Robin Garside devises a cheap, simple and effective method of straightening out his boat’s damaged toerail

Robin Garside writes: ‘During the storms earlier this year, I ended up with another boat hitting the toerail twice while I was on my mooring. I initially thought I would claim on the insurance, but having spoken to a couple of repairers I realised that it would be a long and expensive job, entailing the removal of
the whole toerail together with the stanchions.

The boat would be out of commission for a couple of weeks, and sourcing the right toerail profile for my 16-year-old boat proved to be difficult. As I’m lucky enough to own a dry boat, I was also concerned that there would be potential leaks from the innumerable fixings being removed and replaced.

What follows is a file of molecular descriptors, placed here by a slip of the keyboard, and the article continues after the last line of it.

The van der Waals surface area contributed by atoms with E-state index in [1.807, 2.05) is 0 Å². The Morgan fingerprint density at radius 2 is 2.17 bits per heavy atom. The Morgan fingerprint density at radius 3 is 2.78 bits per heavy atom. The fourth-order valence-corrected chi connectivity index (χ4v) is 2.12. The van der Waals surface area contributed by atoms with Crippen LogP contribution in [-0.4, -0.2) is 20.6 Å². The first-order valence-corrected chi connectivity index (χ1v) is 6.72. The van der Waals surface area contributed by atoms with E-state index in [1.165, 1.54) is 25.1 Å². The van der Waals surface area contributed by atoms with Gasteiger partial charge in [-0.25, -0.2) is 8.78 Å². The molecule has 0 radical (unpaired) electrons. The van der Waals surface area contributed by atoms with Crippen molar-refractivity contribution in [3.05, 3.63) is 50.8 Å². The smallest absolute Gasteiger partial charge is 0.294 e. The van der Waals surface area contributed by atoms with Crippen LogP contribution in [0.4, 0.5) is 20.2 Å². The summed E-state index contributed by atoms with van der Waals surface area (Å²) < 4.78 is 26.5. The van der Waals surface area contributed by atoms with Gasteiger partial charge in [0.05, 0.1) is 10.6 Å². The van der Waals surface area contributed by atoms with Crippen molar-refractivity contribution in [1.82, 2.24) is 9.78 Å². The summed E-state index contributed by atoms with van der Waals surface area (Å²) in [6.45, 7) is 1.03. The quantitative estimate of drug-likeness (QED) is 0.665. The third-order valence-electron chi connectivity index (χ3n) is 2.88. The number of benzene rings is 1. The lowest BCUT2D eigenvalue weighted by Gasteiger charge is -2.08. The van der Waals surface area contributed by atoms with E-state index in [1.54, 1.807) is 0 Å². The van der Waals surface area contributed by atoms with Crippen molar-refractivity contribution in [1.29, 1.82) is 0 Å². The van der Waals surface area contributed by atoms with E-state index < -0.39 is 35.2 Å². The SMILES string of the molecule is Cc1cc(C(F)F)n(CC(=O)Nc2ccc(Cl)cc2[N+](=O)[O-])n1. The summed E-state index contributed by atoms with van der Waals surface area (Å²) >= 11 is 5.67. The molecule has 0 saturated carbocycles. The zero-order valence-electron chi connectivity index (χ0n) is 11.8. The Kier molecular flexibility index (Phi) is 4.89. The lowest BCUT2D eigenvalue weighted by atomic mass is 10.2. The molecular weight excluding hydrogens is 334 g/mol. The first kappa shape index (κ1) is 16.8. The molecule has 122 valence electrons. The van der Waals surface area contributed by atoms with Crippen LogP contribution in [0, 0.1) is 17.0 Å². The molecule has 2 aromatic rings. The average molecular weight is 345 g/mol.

The solution was to use an old hardwood door frame and some leftover bolt lengths and nuts and washers I had in the garage. The door frame has lots of profiles, and I simply positioned them against the bent toerail then tightened the bolts. This took a couple of goes, and I had to drill a couple of extra holes in the clamp to ensure alignment with the existing holes. This home-made tool only cost a few pence as I used bits and bobs from my garage: I guess if I had to buy the bits it would still cost under £20.

The finished toerail, while not perfect, can be worked on again during the winter. Meanwhile, I am still able to sail in a dry boat.


Hardwood tightened against the rail with bolts


Not perfect, but a vast improvement: and it can be worked on in the winter


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